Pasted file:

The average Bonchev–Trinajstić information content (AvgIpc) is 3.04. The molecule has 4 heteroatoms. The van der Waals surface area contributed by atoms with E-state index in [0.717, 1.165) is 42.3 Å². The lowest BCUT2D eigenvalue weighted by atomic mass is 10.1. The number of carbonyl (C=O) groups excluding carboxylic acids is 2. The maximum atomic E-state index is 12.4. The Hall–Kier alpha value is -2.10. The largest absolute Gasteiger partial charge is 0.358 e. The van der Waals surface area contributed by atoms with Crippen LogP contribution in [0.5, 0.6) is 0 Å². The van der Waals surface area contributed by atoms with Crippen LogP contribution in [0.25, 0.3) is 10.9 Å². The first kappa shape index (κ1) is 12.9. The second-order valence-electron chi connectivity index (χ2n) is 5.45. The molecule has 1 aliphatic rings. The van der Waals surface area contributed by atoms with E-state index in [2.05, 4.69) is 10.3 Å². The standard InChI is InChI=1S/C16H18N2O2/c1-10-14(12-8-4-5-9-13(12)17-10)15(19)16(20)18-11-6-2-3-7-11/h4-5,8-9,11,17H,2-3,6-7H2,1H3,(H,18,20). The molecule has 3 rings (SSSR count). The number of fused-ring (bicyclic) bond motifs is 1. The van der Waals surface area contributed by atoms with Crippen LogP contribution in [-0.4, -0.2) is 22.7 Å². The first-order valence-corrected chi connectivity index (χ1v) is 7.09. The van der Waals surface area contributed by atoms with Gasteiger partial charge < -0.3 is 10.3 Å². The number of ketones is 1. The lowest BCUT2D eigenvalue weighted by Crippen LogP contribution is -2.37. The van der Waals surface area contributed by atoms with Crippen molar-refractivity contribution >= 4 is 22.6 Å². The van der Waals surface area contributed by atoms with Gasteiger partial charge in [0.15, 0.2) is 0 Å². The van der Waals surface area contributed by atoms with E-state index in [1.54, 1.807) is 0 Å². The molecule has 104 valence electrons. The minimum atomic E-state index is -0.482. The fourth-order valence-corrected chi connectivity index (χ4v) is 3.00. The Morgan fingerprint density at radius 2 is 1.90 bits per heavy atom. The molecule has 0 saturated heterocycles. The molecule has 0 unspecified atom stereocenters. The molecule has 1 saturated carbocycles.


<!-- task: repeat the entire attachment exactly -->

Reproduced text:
The average Bonchev–Trinajstić information content (AvgIpc) is 3.04. The molecule has 4 heteroatoms. The van der Waals surface area contributed by atoms with E-state index in [0.717, 1.165) is 42.3 Å². The lowest BCUT2D eigenvalue weighted by atomic mass is 10.1. The number of carbonyl (C=O) groups excluding carboxylic acids is 2. The maximum atomic E-state index is 12.4. The Hall–Kier alpha value is -2.10. The largest absolute Gasteiger partial charge is 0.358 e. The van der Waals surface area contributed by atoms with Crippen LogP contribution in [0.5, 0.6) is 0 Å². The van der Waals surface area contributed by atoms with Crippen LogP contribution in [0.25, 0.3) is 10.9 Å². The first kappa shape index (κ1) is 12.9. The second-order valence-electron chi connectivity index (χ2n) is 5.45. The molecule has 1 aliphatic rings. The van der Waals surface area contributed by atoms with E-state index in [2.05, 4.69) is 10.3 Å². The standard InChI is InChI=1S/C16H18N2O2/c1-10-14(12-8-4-5-9-13(12)17-10)15(19)16(20)18-11-6-2-3-7-11/h4-5,8-9,11,17H,2-3,6-7H2,1H3,(H,18,20). The molecule has 3 rings (SSSR count). The number of fused-ring (bicyclic) bond motifs is 1. The van der Waals surface area contributed by atoms with Crippen LogP contribution in [-0.4, -0.2) is 22.7 Å². The first-order valence-corrected chi connectivity index (χ1v) is 7.09. The van der Waals surface area contributed by atoms with Gasteiger partial charge < -0.3 is 10.3 Å². The number of ketones is 1. The lowest BCUT2D eigenvalue weighted by Crippen LogP contribution is -2.37. The van der Waals surface area contributed by atoms with Crippen molar-refractivity contribution >= 4 is 22.6 Å². The van der Waals surface area contributed by atoms with Gasteiger partial charge in [0.15, 0.2) is 0 Å². The van der Waals surface area contributed by atoms with E-state index in [1.54, 1.807) is 0 Å². The molecule has 104 valence electrons. The minimum atomic E-state index is -0.482. The fourth-order valence-corrected chi connectivity index (χ4v) is 3.00. The Morgan fingerprint density at radius 2 is 1.90 bits per heavy atom. The molecule has 0 saturated heterocycles. The molecule has 0 unspecified atom stereocenters. The molecule has 1 saturated carbocycles.